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Most summer movies arrive
accompanied by a barrage of hype equivalent to the onscreen pyrotechnics that are their
reason for being. A few appear seemingly from out of nowhere, slipping past media
surveillance and alighting briefly on arthouse screens before being banished to the video
store wilderness. Croupier falls into the latter category. Made two years ago in
Britain and just now getting an American release, Croupier has the low-stakes
experimental freshness of an indie from a first-time filmmaker. But it isn't; the
director, Mike Hodges, has been around for more than thirty years. Best known for the
acclaimed 1971 crime thriller Get Carter (a remake with Sylvester Stallone is
imminent), Hodges has had a sporadic, uninspiring career dotted with dogs like Flash Gordon and A Prayer for the Dying. The
fact that his talents have been dormant for so long makes his latest film that much more
of a pleasant surprise.
London setting aside, Croupier has the hard-edged characters and sharp-eyed appreciation for con games of prime David Mamet. The croupier in question is Jack (Clive Owen), a would-be novelist whose dwindling finances prompt his return to the casino life he had left years before. Jack has "the hands of a conjurer - or a card sharp." One of the primary pleasures of Croupier is watching those hands at work - dealing blackjack, spinning the roulette wheel, and counting out chips in the wink of an eye. Hired on by the Golden Lion casino, Jack is quickly made aware of The Rules: no fraternizing with co-workers or "punters" (as the casino's regulars are known); no gratuities accepted; and above all, no gambling. This last won't be a problem, Jack assures his boss. "I don't gamble," he repeats time and again, apparently trying to convince himself as much as others.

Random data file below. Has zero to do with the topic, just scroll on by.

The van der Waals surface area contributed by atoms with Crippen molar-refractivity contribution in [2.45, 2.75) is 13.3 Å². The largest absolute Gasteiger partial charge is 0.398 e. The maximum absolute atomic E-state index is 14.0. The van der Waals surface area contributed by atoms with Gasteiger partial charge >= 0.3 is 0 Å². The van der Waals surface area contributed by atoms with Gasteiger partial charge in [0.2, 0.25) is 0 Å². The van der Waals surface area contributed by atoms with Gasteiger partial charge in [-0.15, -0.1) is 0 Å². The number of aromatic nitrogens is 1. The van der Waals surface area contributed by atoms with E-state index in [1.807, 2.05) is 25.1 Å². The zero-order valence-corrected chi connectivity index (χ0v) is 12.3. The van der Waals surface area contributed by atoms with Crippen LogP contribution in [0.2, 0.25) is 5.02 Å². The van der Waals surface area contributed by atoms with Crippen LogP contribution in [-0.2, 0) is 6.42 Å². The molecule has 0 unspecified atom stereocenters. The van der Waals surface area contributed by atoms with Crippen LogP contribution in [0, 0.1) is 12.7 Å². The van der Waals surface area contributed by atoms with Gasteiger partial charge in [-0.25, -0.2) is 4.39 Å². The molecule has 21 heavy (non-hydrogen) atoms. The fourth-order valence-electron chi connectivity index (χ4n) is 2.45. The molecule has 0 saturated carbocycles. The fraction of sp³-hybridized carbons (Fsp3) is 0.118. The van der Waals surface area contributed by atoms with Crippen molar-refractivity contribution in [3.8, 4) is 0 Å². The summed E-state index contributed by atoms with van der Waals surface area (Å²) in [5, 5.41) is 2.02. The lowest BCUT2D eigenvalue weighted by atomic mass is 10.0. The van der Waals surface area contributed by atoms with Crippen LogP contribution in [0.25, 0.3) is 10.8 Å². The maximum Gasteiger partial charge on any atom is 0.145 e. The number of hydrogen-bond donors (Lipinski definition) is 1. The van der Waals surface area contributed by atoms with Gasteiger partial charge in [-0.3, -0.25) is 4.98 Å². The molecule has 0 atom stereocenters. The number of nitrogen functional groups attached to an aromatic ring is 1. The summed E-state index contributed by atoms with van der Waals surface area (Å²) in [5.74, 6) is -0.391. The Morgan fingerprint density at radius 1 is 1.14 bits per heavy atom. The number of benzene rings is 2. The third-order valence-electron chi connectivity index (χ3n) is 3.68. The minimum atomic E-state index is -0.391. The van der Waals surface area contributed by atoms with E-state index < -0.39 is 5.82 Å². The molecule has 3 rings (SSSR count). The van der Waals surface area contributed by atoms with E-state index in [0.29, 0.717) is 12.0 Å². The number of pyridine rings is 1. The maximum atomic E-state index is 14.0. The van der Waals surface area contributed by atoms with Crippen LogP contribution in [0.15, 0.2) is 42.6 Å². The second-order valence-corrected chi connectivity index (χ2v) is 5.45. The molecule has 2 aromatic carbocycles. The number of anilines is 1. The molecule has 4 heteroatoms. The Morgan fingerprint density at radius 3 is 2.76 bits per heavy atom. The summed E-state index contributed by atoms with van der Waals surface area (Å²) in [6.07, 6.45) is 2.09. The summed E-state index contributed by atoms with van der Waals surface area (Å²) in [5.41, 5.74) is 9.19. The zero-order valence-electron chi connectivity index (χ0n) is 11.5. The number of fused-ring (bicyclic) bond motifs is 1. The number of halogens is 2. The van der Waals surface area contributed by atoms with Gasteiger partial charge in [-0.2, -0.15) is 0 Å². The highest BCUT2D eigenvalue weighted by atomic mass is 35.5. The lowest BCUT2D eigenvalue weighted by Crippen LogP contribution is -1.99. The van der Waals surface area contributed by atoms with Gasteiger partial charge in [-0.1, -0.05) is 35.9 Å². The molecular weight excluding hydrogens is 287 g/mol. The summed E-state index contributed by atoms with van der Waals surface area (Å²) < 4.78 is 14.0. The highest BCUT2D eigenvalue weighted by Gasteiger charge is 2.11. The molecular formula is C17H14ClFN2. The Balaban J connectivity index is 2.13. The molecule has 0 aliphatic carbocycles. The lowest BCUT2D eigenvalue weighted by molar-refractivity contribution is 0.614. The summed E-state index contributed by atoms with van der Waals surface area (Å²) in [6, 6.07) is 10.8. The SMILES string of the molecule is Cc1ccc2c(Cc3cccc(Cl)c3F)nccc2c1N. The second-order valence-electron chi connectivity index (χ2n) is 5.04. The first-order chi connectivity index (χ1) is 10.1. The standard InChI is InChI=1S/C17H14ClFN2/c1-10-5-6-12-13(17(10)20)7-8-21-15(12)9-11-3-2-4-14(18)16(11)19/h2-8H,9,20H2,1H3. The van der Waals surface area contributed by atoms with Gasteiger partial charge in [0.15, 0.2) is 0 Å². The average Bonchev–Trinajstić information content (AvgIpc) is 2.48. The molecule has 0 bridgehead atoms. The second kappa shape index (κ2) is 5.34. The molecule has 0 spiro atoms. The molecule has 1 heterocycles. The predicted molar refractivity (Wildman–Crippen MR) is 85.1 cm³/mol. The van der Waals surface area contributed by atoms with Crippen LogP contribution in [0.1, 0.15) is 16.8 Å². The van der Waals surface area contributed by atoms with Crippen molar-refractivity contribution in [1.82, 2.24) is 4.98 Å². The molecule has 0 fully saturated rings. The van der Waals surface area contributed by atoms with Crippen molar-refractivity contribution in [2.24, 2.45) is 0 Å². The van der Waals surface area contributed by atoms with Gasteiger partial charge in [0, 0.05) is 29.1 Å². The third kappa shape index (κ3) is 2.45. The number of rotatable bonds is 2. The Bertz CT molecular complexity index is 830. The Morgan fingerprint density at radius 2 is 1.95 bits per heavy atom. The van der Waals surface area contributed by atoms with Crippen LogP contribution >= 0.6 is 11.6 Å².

Naturally, once The Rules are established in a movie like this, it's only a matter of time before they begin to break. Jack goes out drinking with a co-worker who has no qualms about gambling off-hours with punters and dealers alike. He has a one night stand with another croupier, Cloe (Kate Fenwick), much to the dismay of his live-in girlfriend Marion. And he is slowly drawn into the world of a damsel-in-distress (Alex Kingston) who proposes a robbery of the Golden Lion, with Jack as the inside man. These events trigger the dormant writer in Jack, who uses them as the raw material for a new novel, I, Croupier. The lines between Jack and his fictional alter ego Jake begin to blur.
Jack narrates his own adventures in third person voice-over, adding to the icy, distant quality of the film. His character remains an enigma, his face a guarded, flinty-eyed mask even when he's not behind the gambling tables. Yet the movie is such a wonder of plotting, at least for the first two-thirds, that it doesn't really matter. The script by Paul Mayersberg takes all kinds of sharp turns, and though we never know quite where we're going, we feel we're in good hands. Ominous tension pervades every scene, no matter how seemingly benign - a drink in a bar, a weekend getaway in the country.
This holds true at least until the casino heist in put into play, at which point Croupier turns disappointingly conventional. The anticipated reversals and revelations don't materialize, except for one rather lame twist at the end. Hodges and Mayersberg bet everything on their final spin of the wheel, but the payoff doesn't measure up to the well-played game.
- Scott Von Doviak